This memo is a result of comprehensive discussions by the Broadband 
   Forum"s Wireline Wireless Convergence Work Area. 
   The authors would also like to thank Joel Halpern and Dirk Von Hugo 
   for their detailed review of this draft. 
4. Security Considerations 
   5G NAS procedures used for session life cycle maintenance employ 
   ciphering and integrity protection. They can be considered to be a 
   more secure session establishment discipline than existing RFC 2516 
   procedures, at least against man in the middle attacks. 
   The document"s re-purposing of the RFC 2516 data encapsulation will 
   not circumvent existing anti-spoofing and other security procedures 
   in deployed equipment. The existing access equipment will be able to 
   identify fields that they normally process and police as per 
   existing RFC 2516 traffic. 
   Therefore, the security of a fixed access network using 5WE will be 
   equivalent or superior to current practice. 
5. IANA Considerations 
   IANA is requested to create a registry on the Point-to-Point (PPP) 
   Protocol Field Assignments IANA Web page as follows: 
      Registry Name: PPP Over Ethernet Versions 

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      Registration Procedure: Expert Review 
      References: [RFC2516] [this document] 
          VER     Description                        Reference 
         -----   -----------------------------      ----------- 
            0     reserved                          [this document] 
            1     Classic PPPoE                     [RFC2516]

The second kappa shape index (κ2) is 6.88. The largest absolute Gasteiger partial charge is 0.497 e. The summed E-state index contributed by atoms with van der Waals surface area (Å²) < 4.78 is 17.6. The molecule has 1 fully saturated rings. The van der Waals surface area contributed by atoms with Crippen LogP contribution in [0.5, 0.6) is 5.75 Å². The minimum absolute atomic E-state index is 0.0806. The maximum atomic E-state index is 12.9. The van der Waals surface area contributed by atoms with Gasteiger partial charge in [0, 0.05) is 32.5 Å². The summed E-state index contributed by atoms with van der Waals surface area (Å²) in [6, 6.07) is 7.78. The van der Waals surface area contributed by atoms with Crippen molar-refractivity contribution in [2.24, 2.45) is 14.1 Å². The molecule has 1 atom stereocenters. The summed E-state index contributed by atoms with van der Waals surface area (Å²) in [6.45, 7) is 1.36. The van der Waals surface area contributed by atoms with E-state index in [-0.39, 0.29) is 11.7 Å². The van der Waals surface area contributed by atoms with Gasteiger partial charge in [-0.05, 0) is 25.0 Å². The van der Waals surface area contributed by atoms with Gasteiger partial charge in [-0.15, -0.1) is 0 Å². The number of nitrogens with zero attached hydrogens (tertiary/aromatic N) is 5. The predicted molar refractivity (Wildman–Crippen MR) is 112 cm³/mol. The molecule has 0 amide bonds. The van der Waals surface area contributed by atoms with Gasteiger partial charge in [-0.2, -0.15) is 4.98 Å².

2     5G WWC User Plane Encapsulation   [this document] 
         3-15     unassigned                        [this document] 
   IANA is requested to add [this document] as an additional reference 
   for Ethertype 0x8864 in the Ethertypes table on the IANA "IEEE 802 
   Numbers" web page. 
6. References  
6.1. Normative References  
  [1]   Bradner, S., "Key words for use in RFCs to Indicate              
        Requirement Levels", BCP 14, RFC 2119, March 1997. 
  [2]   Leiba, B., "Ambiguity of Uppercase vs Lowercase in RFC 
        2119 Key Words", BCP 14, RFC 8174, DOI 10.17487/RFC8174, 
        May 2017, <https://www.rfc-editor.org/info/rfc8174>. 
  [3]   "A Method for Transmitting PPP Over Ethernet (PPPoE)", 
        IETF RFC 2516, February 1999 
6.2. Informative References 
  [4]   3rd Generation Partnership Project; Technical 
        Specification Group Services and System Aspects; 
        Procedures for the 5G System (Release 16), 3GPP TS23.502  
  [5]   3rd Generation Partnership Project; Technical 
        Specification Group Services and System Aspects; Study on 
        the Wireless and Wireline Convergence for the 5G system 
        architecture (Release 16), 3GPP TR23.716, November 2018 
  [6]   "Migrating to Ethernet Based Broadband Aggregation", 
        Broadband Forum Technical Report: TR-101 issue 2, July 
  [7]   "Multi-service Broadband Network Architecture and Nodal 
        Requirements", Broadband Forum Technical Report: TR-178, 
        September 2014 
  [8]   802, IEEE, "IEEE Standard for Local and Metropolitan 
        Networks: Overview and Architecture", IEEE Std 802-2014. 
  [9]   3rd Generation Partnership Project; Technical 
        Specification Group Radio Access Network; NG-RAN; PDU 
        Session User Plane Protocol (Release 15), 3GPP TS38.415 
  [10]  "IANA Considerations for PPPoE", IETF RFC 4937, June 2007 

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7. Authors' Addresses 
   Dave Allan (editor) 
   2455 Augustine Drive 
   San Jose, CA  95054 USA 
   Email: david.i.allan@ericsson.com  
   Donald E. Eastlake 3rd 
   Futurewei Technologies 
   2386 Panoramic Circle 
   Apopka, FL 32703 USA 
   Phone: +1-508-333-2270 
   Email: d3e3e3@gmail.com 
   David Woolley 
   Telstra Corporation 
   242 Exhibition St 
   Melbourne, 3000 
   Email: david.woolley@team.telstra.com